Everyone understands why, and I doubt President Romney would do any different. Even so, it’s unthinkable that the U.S. would ever acquiesce in Holocaust denial simply in order to please some important ally. With the Armenian genocide, we’re willing to play an Orwellian little game with the Turks in which we acknowledge obliquely that something horrific happened in 1915 but never quite say what that horrific thing was or who might have been responsible. Watch the clip below of Bush going so far as to call on Congress to oppose a resolution recognizing the genocide in Armenia in the interest of keeping Turkey a more or less team player on Iraq. Again: Understandable from a bottom-line perspective on U.S. interests abroad. But still awful.
In keeping with the rest of his foreign policy, Obama talked a good game on this issue at Bush’s expense before he was elected and then wasted no time in following his predecessor’s lead. Jake Tapper:
“America deserves a leader who speaks truthfully about the Armenian Genocide and responds forcefully to all genocides,” he said. “I intend to be that president.” In a January 2008 letter to the Armenian Reporter, Mr. Obama said he shared “with Armenian Americans — so many of whom are descended from genocide survivors — a principled commitment to commemorating and ending genocide. That starts with acknowledging the tragic instances of genocide in world history.”
In a statement, Ken Hachikian, the chairman of the Armenian National Committee of America said, “President Obama today completed his surrender to Turkey, shamefully outsourcing U.S. human rights policy to a foreign state, and tightening Ankara’s gag on American recognition of the Armenian Genocide. The President’s capitulation to Turkey – on this, the last April 24th of his term – represents the very opposite of the principled and honest change he promised to Armenian Americans and to all the citizens of our nation. President Obama’s pledge to recognize the Armenian Genocide stands today as a stark lie, a painful promise etched on the hearts of all who had hoped and worked for change, but who, today, have been betrayed by a politician who failed to live up to his own words.”…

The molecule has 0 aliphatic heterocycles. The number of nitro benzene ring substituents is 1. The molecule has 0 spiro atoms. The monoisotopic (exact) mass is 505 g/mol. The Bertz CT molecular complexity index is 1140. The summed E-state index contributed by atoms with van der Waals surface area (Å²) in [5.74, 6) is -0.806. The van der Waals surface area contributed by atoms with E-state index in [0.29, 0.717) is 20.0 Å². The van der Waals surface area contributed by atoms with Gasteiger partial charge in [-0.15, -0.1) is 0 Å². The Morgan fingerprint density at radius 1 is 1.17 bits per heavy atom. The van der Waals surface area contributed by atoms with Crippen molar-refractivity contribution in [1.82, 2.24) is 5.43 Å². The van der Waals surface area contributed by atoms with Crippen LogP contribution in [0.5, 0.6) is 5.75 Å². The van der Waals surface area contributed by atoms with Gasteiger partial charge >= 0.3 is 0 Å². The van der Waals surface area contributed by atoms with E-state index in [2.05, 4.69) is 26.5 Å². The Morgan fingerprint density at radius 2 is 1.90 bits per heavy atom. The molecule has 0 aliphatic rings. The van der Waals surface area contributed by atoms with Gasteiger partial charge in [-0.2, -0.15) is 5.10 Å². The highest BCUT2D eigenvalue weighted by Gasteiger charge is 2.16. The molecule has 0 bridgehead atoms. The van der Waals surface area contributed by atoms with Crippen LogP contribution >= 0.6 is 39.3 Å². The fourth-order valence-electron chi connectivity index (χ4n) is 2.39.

The president in his statement today said “I have consistently stated my own view of what occurred in 1915. My view of that history has not changed. A full, frank, and just acknowledgement of the facts is in all of our interests. Moving forward with the future cannot be done without reckoning with the facts of the past. …Some individuals have already taken this courageous step forward. We applaud those Armenians and Turks who have taken this path, and we hope that many more will choose it, with the support of their governments, as well as mine.”
Obama went so far as to write a letter of protest to Condi Rice in 2006 when the U.S. ambassador to Turkey dared to use the word “genocide” to describe what was in fact a genocide. Hitchens, a longtime critic of Turkish denialism about Armenia, praised him for it in a piece written in April 2009 and hoped that The One wouldn’t back down once in office. Three years later, here we are, with O willing to go no further than referencing his previously stated view of what happened in 1915 without elaborating. (Watch the first clip below from January 2008. He wasn’t always so shy about using the G-word.) As I say, though, I doubt Romney will be any different: Turkey is crucially important right now as an ally with respect to Syria and as a potentially moderating influence on the new Islamist regimes in the Middle East. If you alienate them, you’re weakening your hand in the region at a moment when things are even nuttier and less stable than usual. Orwellian semantics goes a long way in this case. Awful, but there it is.
As a little bonus, I’ve added a short take of Hitch on Armenia as a counterpoint to Bush and Obama. Exit question: If candidate Obama was supposedly such a bulwark against genocide, how do we explain this?